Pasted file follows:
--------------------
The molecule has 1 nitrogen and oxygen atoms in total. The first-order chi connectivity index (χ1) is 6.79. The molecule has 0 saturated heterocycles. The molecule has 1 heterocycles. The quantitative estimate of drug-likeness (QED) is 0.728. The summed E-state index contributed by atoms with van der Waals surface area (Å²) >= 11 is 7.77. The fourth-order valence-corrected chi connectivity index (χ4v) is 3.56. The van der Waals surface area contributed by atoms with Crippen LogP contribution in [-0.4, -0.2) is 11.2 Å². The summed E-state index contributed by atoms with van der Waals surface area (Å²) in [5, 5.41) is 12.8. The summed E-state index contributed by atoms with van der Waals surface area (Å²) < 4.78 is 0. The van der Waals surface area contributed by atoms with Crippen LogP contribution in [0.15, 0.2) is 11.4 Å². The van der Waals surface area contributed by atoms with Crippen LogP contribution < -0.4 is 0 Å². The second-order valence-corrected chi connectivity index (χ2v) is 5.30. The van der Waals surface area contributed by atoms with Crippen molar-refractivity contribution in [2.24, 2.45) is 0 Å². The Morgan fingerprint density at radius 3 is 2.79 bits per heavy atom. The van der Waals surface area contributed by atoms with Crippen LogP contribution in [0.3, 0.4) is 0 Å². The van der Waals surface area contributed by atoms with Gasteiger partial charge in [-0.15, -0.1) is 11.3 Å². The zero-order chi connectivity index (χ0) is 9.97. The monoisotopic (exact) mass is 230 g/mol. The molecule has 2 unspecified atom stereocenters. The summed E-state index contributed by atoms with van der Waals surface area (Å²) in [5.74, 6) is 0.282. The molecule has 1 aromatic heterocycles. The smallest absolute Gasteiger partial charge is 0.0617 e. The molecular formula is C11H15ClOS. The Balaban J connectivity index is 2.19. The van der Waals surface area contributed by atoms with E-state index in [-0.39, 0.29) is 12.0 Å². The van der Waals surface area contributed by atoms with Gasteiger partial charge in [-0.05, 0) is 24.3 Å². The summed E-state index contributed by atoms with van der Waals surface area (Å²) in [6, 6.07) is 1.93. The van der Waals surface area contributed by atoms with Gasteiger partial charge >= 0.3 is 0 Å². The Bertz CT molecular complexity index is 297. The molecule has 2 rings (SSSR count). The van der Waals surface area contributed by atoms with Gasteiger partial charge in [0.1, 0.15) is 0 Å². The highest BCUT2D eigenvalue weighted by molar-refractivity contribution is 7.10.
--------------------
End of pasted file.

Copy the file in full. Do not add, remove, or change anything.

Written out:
The molecule has 1 nitrogen and oxygen atoms in total. The first-order chi connectivity index (χ1) is 6.79. The molecule has 0 saturated heterocycles. The molecule has 1 heterocycles. The quantitative estimate of drug-likeness (QED) is 0.728. The summed E-state index contributed by atoms with van der Waals surface area (Å²) >= 11 is 7.77. The fourth-order valence-corrected chi connectivity index (χ4v) is 3.56. The van der Waals surface area contributed by atoms with Crippen LogP contribution in [-0.4, -0.2) is 11.2 Å². The summed E-state index contributed by atoms with van der Waals surface area (Å²) in [5, 5.41) is 12.8. The summed E-state index contributed by atoms with van der Waals surface area (Å²) < 4.78 is 0. The van der Waals surface area contributed by atoms with Crippen LogP contribution in [0.15, 0.2) is 11.4 Å². The van der Waals surface area contributed by atoms with Crippen LogP contribution < -0.4 is 0 Å². The second-order valence-corrected chi connectivity index (χ2v) is 5.30. The van der Waals surface area contributed by atoms with Crippen molar-refractivity contribution in [2.24, 2.45) is 0 Å². The Morgan fingerprint density at radius 3 is 2.79 bits per heavy atom. The van der Waals surface area contributed by atoms with Crippen LogP contribution in [0.3, 0.4) is 0 Å². The van der Waals surface area contributed by atoms with Gasteiger partial charge in [-0.15, -0.1) is 11.3 Å². The zero-order chi connectivity index (χ0) is 9.97. The monoisotopic (exact) mass is 230 g/mol. The molecule has 2 unspecified atom stereocenters. The summed E-state index contributed by atoms with van der Waals surface area (Å²) in [5.74, 6) is 0.282. The molecule has 1 aromatic heterocycles. The smallest absolute Gasteiger partial charge is 0.0617 e. The molecular formula is C11H15ClOS. The Balaban J connectivity index is 2.19. The van der Waals surface area contributed by atoms with E-state index in [-0.39, 0.29) is 12.0 Å². The van der Waals surface area contributed by atoms with Gasteiger partial charge in [-0.05, 0) is 24.3 Å². The summed E-state index contributed by atoms with van der Waals surface area (Å²) in [6, 6.07) is 1.93. The van der Waals surface area contributed by atoms with Gasteiger partial charge >= 0.3 is 0 Å². The Bertz CT molecular complexity index is 297. The molecule has 2 rings (SSSR count). The van der Waals surface area contributed by atoms with Gasteiger partial charge in [0.1, 0.15) is 0 Å². The highest BCUT2D eigenvalue weighted by molar-refractivity contribution is 7.10.